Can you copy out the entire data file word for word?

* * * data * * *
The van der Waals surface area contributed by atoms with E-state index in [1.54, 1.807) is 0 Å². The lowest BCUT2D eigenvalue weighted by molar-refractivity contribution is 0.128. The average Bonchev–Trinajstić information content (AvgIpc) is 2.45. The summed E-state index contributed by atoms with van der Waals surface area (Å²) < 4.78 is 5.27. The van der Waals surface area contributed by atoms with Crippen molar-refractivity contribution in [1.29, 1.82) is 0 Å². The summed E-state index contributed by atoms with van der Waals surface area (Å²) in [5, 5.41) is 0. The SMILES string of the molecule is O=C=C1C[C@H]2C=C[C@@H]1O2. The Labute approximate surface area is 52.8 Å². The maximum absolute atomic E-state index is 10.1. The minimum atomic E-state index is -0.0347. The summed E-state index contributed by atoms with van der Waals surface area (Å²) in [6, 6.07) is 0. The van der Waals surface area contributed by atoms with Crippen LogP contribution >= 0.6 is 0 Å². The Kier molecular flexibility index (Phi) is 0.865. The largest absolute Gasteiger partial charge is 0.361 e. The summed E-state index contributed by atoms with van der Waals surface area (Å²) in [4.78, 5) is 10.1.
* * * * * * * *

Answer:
The van der Waals surface area contributed by atoms with E-state index in [1.54, 1.807) is 0 Å². The lowest BCUT2D eigenvalue weighted by molar-refractivity contribution is 0.128. The average Bonchev–Trinajstić information content (AvgIpc) is 2.45. The summed E-state index contributed by atoms with van der Waals surface area (Å²) < 4.78 is 5.27. The van der Waals surface area contributed by atoms with Crippen molar-refractivity contribution in [1.29, 1.82) is 0 Å². The summed E-state index contributed by atoms with van der Waals surface area (Å²) in [5, 5.41) is 0. The SMILES string of the molecule is O=C=C1C[C@H]2C=C[C@@H]1O2. The Labute approximate surface area is 52.8 Å². The maximum absolute atomic E-state index is 10.1. The minimum atomic E-state index is -0.0347. The summed E-state index contributed by atoms with van der Waals surface area (Å²) in [6, 6.07) is 0. The van der Waals surface area contributed by atoms with Crippen LogP contribution >= 0.6 is 0 Å². The Kier molecular flexibility index (Phi) is 0.865. The largest absolute Gasteiger partial charge is 0.361 e. The summed E-state index contributed by atoms with van der Waals surface area (Å²) in [4.78, 5) is 10.1.